The Hopeful Minds programme: a mixed method evaluation of 10 school curriculum based, theoretically framed lessons to promote mental health and coping skills in 8-14 year olds.

Karen Kirby, Aoife Lyons, John Mallett, Kathryn Goetzke, Marie Dunne, Wendy Gibbons, Áine Ní Chnáimhsí. , Jill Ferguson, Tara Harkin, Emily McGlinchey, Grainne McAnee, Myron Belfer, Kirsten Stark

Research output: Contribution to journalArticle

Abstract

This study is the first evaluation of Hopeful Minds: a novel school-based mental health promotion programme designed for children and pre-adolescents. Ten hope theory-based lessons were assessed. A mixed-methodology design was used with a sample of 127 participants (88 pre/post; 39 focus groups), aged 8-13 years. In the pre/post study, there were significant improvements in anxiety and emotional regulation levels (primary school), coping and resilience levels (post-primary). Focus groups were conducted with three post primary groups. The key overarching qualitative themes included developing a hopeful mind; increased emotional insight and awareness; improved resilience, confidence, self-belief, and developing new coping skills and a request to provide the programme to all transitioning primary school children. Outcomes provide preliminary evidence indicating that the Hopeful Minds theoretical framework (Snyder, 2000) has potential in preventing the development of mental health issues in pre and early adolescent children. Recommendations include adopting a whole school approach, include lessons on rumination and school stressors.
LanguageEnglish
JournalChild Care in Practice
Publication statusAccepted/In press - 13 Aug 2019

Fingerprint

Psychological Adaptation
Curriculum
Mental Health
coping
mental health
curriculum
resilience
primary school
evaluation
primary group
school
adolescent
Focus Groups
Hope
schoolchild
health promotion
Group
confidence
anxiety
Health Promotion

Keywords

  • Hope theory
  • Child and Adolescent Mental Health
  • School based
  • Mental Health
  • Promotion and Prevention
  • Coping
  • Resilience
  • Anxiety
  • Emotional regulation

Cite this

Kirby, Karen ; Lyons, Aoife ; Mallett, John ; Goetzke, Kathryn ; Dunne, Marie ; Gibbons, Wendy ; Ní Chnáimhsí. , Áine ; Ferguson, Jill ; Harkin, Tara ; McGlinchey, Emily ; McAnee, Grainne ; Belfer, Myron ; Stark, Kirsten. / The Hopeful Minds programme: a mixed method evaluation of 10 school curriculum based, theoretically framed lessons to promote mental health and coping skills in 8-14 year olds. In: Child Care in Practice. 2019.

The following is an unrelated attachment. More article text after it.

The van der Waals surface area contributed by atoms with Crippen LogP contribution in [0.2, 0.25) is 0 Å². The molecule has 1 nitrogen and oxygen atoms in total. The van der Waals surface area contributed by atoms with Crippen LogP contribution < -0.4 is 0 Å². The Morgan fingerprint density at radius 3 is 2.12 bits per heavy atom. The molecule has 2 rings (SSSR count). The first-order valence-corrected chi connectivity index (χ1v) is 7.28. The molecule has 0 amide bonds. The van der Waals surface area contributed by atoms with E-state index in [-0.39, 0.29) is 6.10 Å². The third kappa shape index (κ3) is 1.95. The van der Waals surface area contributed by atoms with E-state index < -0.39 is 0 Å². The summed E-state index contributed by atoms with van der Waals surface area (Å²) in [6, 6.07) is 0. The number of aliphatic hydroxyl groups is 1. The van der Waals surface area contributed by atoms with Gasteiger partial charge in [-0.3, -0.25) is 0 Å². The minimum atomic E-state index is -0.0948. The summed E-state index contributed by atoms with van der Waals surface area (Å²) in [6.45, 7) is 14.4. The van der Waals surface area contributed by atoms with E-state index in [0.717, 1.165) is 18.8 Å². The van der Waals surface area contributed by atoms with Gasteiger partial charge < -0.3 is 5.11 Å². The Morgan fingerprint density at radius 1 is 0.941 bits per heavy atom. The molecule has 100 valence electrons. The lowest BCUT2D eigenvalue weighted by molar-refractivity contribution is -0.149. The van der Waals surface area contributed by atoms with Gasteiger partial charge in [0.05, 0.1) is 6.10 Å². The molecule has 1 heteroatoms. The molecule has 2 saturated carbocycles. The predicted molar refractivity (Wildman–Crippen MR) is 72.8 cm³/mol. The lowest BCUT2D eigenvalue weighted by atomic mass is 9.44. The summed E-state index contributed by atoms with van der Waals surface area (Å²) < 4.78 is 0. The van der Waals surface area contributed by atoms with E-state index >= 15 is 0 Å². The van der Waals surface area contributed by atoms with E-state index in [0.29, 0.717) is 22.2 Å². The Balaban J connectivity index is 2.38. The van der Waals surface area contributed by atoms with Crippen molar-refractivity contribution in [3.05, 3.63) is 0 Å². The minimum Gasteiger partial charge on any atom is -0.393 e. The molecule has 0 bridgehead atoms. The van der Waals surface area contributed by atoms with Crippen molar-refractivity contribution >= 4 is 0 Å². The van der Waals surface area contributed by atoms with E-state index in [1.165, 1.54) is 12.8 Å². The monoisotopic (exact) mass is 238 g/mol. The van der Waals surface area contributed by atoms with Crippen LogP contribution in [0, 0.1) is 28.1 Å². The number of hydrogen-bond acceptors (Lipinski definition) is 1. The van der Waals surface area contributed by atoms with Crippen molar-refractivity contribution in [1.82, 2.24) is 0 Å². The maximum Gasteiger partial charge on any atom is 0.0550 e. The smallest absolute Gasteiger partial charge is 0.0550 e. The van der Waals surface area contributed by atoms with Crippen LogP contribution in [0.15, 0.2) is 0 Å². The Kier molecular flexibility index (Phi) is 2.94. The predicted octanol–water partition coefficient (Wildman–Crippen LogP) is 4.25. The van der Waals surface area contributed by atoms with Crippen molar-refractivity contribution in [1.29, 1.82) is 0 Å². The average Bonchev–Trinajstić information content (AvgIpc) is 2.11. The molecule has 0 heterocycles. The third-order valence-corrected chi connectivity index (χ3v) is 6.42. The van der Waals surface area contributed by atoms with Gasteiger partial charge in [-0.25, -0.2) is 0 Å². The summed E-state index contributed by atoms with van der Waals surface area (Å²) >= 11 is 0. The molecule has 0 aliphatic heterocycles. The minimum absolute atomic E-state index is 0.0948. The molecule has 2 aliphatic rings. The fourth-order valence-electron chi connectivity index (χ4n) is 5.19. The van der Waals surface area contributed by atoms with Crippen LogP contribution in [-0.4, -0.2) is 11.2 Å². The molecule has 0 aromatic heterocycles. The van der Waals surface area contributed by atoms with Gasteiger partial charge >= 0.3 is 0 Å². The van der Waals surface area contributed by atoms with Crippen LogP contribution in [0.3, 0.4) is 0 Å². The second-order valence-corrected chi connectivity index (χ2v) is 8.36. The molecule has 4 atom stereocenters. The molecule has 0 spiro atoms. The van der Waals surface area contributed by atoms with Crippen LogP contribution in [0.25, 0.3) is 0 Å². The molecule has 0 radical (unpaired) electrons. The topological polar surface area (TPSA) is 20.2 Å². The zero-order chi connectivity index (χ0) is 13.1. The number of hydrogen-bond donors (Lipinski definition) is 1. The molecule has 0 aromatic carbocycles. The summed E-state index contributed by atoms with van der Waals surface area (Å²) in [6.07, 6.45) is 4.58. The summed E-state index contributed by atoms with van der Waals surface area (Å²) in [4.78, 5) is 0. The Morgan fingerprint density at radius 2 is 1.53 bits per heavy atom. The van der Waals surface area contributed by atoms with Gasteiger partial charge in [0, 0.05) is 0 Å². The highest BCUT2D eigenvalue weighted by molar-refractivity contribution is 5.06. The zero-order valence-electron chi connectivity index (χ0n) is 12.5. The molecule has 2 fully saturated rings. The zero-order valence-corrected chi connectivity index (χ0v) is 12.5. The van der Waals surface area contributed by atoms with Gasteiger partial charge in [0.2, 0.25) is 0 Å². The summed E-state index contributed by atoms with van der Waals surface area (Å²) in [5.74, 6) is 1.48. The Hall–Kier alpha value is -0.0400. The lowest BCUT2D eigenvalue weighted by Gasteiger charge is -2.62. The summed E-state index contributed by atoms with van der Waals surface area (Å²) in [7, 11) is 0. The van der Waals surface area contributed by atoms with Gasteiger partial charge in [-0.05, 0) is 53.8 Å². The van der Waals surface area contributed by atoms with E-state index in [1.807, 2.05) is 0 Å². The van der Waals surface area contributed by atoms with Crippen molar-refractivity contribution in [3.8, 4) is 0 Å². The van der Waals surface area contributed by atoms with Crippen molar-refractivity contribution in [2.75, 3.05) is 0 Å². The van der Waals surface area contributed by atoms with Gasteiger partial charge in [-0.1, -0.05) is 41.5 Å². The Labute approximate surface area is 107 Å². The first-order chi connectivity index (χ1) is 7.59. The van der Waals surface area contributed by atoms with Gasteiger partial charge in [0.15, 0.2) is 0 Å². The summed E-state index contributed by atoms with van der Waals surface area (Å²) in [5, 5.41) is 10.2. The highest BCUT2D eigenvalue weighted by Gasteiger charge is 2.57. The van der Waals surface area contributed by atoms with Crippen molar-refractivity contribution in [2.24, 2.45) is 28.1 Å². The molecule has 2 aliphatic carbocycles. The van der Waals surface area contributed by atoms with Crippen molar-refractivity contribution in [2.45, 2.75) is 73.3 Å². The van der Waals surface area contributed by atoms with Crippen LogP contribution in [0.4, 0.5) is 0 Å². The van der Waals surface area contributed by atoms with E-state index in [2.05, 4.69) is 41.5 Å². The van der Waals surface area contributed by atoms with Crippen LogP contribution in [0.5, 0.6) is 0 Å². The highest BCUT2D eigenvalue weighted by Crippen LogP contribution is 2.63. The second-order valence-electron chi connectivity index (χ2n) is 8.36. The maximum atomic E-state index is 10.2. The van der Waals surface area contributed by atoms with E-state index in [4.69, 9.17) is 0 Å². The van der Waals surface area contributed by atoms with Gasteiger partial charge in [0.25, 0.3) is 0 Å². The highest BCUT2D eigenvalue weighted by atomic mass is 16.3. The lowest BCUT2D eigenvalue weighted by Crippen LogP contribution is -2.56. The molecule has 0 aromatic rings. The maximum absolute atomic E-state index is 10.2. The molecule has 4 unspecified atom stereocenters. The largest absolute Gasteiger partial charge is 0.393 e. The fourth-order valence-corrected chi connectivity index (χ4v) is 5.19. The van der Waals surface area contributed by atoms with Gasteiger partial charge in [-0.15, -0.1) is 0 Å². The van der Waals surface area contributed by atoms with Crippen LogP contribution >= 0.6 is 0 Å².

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abstract = "This study is the first evaluation of Hopeful Minds: a novel school-based mental health promotion programme designed for children and pre-adolescents. Ten hope theory-based lessons were assessed. A mixed-methodology design was used with a sample of 127 participants (88 pre/post; 39 focus groups), aged 8-13 years. In the pre/post study, there were significant improvements in anxiety and emotional regulation levels (primary school), coping and resilience levels (post-primary). Focus groups were conducted with three post primary groups. The key overarching qualitative themes included developing a hopeful mind; increased emotional insight and awareness; improved resilience, confidence, self-belief, and developing new coping skills and a request to provide the programme to all transitioning primary school children. Outcomes provide preliminary evidence indicating that the Hopeful Minds theoretical framework (Snyder, 2000) has potential in preventing the development of mental health issues in pre and early adolescent children. Recommendations include adopting a whole school approach, include lessons on rumination and school stressors.",
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The Hopeful Minds programme: a mixed method evaluation of 10 school curriculum based, theoretically framed lessons to promote mental health and coping skills in 8-14 year olds. / Kirby, Karen; Lyons, Aoife; Mallett, John; Goetzke, Kathryn; Dunne, Marie; Gibbons, Wendy; Ní Chnáimhsí. , Áine; Ferguson, Jill; Harkin, Tara; McGlinchey, Emily; McAnee, Grainne; Belfer, Myron; Stark, Kirsten.

In: Child Care in Practice, 13.08.2019.

Research output: Contribution to journalArticle

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AU - Lyons, Aoife

AU - Mallett, John

AU - Goetzke, Kathryn

AU - Dunne, Marie

AU - Gibbons, Wendy

AU - Ní Chnáimhsí. , Áine

AU - Ferguson, Jill

AU - Harkin, Tara

AU - McGlinchey, Emily

AU - McAnee, Grainne

AU - Belfer, Myron

AU - Stark, Kirsten

PY - 2019/8/13

Y1 - 2019/8/13

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